Have you ever asked yourself if apologetics is important? In a broad sense, apologetics is a discipline that involves the defense of any philosophical position. Christians engage in apologetics when attempting to defend any aspect of core Christian beliefs. Douglas Groothius defines Christian apologetics as “the rational defense of the Christian worldview as objectively true, rationally compelling and existentially or subjectively engaging.” As long as people exist who dispute or doubt the truth claims of the Bible, there will be a need to engage in apologetics.
Biblical Basis for Apologetics
The Apostle Peter presents the need for apologetics, but also the spirit for apologetics in the realm of Christianity when he writes: “But sanctify the Lord God in your hearts: and be ready always to give an answer to every man that asketh you a reason of the hope that is in you with meekness and fear” (1 Pet 3:15). The need for apologetics is seen in the statement to “be ready always to give an answer to every man that asketh you a reason of the hope that is in you;” while the spirit for apologetics is “with meekness and fear.” As James Beilby observes, “The attitude with which you engage questions can itself either be a powerful apologetic for Christianity or a powerful deterrent.” All Christians should equip themselves with the tools and the humility needed to successfully defend the core beliefs of the Christian faith.
To Whom and Why?
The question then is “with whom do we engage in apologetics and why?”. The “why” depends on the “whom.” Regarding the audience of apologetics, one can divide Christian apologetics into the categories of internal and external. Beilby distinguishes between internal and external apologetics by stating that internal apologetics are “apologetic conversations with other Christians,” whereas external apologetics involve “engaging in an apologetic conversation with skeptics or agnostics, those outside of or external to Christianity.”
The purpose of engaging in internal apologetics should be to strengthen based on truth, not to divide based on preference. When Paul and Barnabas were making the return trip to the church in Antioch from their first missionary journey, Luke states that they engaged in “confirming the souls of the disciples, and exhorting them to continue in the faith.” Although the gospel writer does not specifically use the Greek term apologia in this instance, the concept of defending the truth of Christianity by strengthening the disciples of Christ is the essence of internal apologetics.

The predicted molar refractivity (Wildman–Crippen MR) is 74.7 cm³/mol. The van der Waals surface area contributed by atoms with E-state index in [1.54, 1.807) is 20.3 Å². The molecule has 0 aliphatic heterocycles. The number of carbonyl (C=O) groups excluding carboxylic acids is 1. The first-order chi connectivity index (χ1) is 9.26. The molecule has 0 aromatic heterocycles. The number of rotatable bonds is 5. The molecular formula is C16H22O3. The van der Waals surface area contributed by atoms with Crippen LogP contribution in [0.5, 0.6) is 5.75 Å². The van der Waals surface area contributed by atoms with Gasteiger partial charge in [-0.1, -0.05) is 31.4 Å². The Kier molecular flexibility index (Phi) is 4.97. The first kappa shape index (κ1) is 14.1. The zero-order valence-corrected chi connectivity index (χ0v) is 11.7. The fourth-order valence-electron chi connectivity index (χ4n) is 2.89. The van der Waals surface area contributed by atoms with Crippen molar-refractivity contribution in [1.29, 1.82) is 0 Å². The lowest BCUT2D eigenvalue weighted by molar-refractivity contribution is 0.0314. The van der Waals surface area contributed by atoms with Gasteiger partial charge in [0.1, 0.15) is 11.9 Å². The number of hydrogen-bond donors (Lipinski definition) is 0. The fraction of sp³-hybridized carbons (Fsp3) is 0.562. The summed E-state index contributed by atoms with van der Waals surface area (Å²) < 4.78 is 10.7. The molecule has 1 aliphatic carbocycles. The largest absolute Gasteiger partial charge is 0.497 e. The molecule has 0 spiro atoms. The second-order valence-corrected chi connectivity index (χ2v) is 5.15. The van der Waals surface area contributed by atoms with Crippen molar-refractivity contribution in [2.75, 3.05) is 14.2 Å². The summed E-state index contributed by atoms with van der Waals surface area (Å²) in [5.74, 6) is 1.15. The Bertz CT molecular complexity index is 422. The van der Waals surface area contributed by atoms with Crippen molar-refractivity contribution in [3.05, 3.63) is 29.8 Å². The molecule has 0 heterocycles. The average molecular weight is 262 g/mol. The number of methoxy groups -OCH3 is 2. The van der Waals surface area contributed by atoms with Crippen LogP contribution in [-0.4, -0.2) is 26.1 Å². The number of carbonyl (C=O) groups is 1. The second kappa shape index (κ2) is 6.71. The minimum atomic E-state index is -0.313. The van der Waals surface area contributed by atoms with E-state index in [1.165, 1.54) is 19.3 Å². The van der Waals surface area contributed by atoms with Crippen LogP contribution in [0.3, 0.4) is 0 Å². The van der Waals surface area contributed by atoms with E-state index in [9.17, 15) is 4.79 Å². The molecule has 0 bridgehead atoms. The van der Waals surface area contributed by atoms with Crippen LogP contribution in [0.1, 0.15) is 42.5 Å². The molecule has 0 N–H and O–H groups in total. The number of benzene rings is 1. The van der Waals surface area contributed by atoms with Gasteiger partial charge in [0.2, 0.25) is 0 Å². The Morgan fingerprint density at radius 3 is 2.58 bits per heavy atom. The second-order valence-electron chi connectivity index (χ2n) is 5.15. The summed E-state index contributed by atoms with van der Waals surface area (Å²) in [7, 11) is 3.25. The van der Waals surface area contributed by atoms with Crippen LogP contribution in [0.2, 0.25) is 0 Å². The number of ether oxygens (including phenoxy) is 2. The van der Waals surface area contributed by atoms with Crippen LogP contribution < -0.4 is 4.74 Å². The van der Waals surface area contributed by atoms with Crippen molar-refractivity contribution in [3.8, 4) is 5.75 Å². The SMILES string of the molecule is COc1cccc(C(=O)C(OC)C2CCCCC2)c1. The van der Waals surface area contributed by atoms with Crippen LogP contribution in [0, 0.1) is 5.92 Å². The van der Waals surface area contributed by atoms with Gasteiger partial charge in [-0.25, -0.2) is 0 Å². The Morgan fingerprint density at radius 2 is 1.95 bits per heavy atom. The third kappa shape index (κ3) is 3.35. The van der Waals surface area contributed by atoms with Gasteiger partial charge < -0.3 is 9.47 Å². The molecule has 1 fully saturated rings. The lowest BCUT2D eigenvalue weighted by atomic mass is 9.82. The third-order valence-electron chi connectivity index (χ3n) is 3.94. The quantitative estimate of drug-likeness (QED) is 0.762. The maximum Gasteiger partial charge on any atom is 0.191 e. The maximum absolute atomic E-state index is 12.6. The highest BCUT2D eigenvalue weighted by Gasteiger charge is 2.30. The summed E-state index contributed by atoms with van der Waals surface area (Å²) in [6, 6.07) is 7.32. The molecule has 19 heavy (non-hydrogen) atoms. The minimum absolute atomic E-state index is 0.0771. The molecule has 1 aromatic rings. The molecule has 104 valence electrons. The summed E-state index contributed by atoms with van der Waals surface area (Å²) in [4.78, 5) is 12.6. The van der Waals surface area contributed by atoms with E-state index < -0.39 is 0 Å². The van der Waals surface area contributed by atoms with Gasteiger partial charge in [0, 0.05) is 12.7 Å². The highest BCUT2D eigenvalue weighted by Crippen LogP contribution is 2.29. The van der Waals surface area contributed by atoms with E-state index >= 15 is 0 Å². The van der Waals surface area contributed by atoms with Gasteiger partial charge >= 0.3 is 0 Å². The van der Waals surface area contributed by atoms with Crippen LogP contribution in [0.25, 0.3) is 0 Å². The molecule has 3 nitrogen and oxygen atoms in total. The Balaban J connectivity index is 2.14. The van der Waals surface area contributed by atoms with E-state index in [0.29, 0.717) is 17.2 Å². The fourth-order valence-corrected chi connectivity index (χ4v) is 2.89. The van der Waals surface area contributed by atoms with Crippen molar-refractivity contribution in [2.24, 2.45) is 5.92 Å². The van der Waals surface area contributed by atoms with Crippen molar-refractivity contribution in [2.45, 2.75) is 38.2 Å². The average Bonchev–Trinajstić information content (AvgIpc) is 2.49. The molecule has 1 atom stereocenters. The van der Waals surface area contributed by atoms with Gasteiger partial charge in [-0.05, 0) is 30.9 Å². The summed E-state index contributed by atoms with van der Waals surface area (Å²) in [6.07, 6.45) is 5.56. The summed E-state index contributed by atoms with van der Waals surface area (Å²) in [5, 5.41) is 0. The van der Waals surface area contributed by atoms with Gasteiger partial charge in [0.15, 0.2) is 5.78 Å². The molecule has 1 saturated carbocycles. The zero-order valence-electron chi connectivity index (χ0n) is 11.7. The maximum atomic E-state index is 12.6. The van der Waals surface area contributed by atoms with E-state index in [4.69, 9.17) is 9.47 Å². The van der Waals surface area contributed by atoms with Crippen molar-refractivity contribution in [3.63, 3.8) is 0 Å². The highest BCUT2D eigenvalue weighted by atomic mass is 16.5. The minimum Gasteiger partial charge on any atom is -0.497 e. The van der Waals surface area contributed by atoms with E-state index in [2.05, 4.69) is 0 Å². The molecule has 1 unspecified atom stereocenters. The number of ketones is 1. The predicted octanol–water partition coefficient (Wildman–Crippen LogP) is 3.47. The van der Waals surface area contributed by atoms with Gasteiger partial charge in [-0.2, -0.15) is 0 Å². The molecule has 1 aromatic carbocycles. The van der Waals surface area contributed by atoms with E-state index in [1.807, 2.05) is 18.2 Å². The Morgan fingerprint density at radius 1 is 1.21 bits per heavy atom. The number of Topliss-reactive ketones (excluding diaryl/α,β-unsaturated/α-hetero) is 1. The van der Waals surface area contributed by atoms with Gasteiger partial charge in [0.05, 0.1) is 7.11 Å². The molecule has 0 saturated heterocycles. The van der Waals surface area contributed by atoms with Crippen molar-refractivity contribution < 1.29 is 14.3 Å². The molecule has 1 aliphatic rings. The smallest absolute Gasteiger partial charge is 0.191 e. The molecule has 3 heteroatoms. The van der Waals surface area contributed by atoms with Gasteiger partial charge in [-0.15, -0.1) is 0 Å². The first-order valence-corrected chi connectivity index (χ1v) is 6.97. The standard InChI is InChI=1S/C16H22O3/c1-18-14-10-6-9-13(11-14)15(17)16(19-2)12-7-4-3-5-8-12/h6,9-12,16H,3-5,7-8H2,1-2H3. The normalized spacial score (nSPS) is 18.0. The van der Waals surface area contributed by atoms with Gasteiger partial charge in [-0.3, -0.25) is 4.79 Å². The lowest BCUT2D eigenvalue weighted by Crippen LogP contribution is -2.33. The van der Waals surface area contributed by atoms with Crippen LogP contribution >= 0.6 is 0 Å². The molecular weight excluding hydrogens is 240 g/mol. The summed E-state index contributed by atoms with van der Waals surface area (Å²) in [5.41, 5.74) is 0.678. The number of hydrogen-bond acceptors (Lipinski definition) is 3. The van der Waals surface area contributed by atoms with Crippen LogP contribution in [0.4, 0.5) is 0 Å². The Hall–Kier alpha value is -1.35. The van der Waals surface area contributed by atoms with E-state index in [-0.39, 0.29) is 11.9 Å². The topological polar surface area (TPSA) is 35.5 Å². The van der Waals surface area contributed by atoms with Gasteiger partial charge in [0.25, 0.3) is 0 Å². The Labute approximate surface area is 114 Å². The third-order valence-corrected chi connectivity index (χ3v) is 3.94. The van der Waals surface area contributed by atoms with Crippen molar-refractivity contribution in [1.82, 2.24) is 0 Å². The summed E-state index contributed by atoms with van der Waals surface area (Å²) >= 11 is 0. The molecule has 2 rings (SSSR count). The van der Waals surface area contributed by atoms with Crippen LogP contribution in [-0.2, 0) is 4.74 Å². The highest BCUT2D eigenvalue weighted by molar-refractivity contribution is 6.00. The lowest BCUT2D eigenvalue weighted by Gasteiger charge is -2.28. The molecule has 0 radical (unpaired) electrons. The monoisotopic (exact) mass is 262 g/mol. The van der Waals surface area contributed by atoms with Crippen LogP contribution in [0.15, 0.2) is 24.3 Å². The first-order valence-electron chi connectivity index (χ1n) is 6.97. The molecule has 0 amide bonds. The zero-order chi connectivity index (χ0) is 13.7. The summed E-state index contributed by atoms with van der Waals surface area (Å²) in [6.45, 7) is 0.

On the other hand, when the audience of apologetics is non-Christian, the ultimate goal is to remove obstacles to rationality and lead the skeptic toward a conversion to Christ. That does not mean that the apologist will always be involved in a purely evangelistic conversation. Groothius observes that, “apologetics can be used to remove or diminish intellectual obstacles that hinder people from embracing Christ as Lord; thus it serves as pre-evangelism.”
A Biblical example of external apologetics is found in Acts 17:16-34, where the Apostle Paul engaged with the Epicurean and Stoic philosophers to communicate and defend the Christian worldview. Whether or not conversion takes place, the Christian apologist should present logical and coherent arguments that support the truth claims of the Bible in order to help move the conversation forward. Beilby sums it up by saying that “apologetic success is best understood as faithfulness to Jesus Christ,” whether the end goal is to strengthen believers or to convince skeptics.
Beilby, James K. Thinking About Christian Apologetics: What It Is and Why We Do It. Downers Grove, IL: InterVarsity Press, 2011. Wordsearch Bible.
Groothius, Douglas. Christian Apologetics: A Comprehensive Case for Biblical Faith. Downers Grove, IL: InterVarsity Press, 2011. Wordsearch Bible.